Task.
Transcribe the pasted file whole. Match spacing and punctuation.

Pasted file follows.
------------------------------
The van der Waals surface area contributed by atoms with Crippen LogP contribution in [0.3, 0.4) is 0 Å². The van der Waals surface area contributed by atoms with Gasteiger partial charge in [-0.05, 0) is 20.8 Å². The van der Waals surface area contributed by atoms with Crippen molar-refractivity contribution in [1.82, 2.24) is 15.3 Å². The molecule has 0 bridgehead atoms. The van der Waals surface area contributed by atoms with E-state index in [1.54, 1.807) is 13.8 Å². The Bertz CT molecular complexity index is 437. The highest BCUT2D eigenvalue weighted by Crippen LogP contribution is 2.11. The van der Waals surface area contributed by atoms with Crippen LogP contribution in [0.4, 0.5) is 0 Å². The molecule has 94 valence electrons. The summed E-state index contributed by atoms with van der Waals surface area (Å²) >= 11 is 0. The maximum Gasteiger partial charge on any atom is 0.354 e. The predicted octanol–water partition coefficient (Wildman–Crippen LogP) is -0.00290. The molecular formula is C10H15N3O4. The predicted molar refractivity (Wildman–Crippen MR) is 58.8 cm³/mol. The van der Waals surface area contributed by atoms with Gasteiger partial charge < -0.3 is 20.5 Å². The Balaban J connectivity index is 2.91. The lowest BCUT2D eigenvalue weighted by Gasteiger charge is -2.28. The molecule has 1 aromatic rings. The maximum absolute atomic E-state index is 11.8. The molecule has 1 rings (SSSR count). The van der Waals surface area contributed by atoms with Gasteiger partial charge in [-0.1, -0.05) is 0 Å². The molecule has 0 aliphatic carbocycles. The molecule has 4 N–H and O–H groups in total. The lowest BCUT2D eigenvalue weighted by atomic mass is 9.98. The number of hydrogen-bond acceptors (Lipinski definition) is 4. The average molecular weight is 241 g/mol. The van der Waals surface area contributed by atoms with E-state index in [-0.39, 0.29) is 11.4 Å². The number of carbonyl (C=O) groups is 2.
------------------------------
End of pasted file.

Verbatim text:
The van der Waals surface area contributed by atoms with Crippen LogP contribution in [0.3, 0.4) is 0 Å². The van der Waals surface area contributed by atoms with Gasteiger partial charge in [-0.05, 0) is 20.8 Å². The van der Waals surface area contributed by atoms with Crippen molar-refractivity contribution in [1.82, 2.24) is 15.3 Å². The molecule has 0 bridgehead atoms. The van der Waals surface area contributed by atoms with E-state index in [1.54, 1.807) is 13.8 Å². The Bertz CT molecular complexity index is 437. The highest BCUT2D eigenvalue weighted by Crippen LogP contribution is 2.11. The van der Waals surface area contributed by atoms with Crippen LogP contribution in [0.4, 0.5) is 0 Å². The molecule has 94 valence electrons. The summed E-state index contributed by atoms with van der Waals surface area (Å²) >= 11 is 0. The maximum Gasteiger partial charge on any atom is 0.354 e. The predicted octanol–water partition coefficient (Wildman–Crippen LogP) is -0.00290. The molecular formula is C10H15N3O4. The predicted molar refractivity (Wildman–Crippen MR) is 58.8 cm³/mol. The van der Waals surface area contributed by atoms with Gasteiger partial charge < -0.3 is 20.5 Å². The Balaban J connectivity index is 2.91. The lowest BCUT2D eigenvalue weighted by Gasteiger charge is -2.28. The molecule has 1 aromatic rings. The maximum absolute atomic E-state index is 11.8. The molecule has 1 rings (SSSR count). The van der Waals surface area contributed by atoms with Gasteiger partial charge in [-0.1, -0.05) is 0 Å². The molecule has 0 aliphatic carbocycles. The molecule has 4 N–H and O–H groups in total. The lowest BCUT2D eigenvalue weighted by atomic mass is 9.98. The number of hydrogen-bond acceptors (Lipinski definition) is 4. The average molecular weight is 241 g/mol. The van der Waals surface area contributed by atoms with E-state index in [-0.39, 0.29) is 11.4 Å². The number of carbonyl (C=O) groups is 2.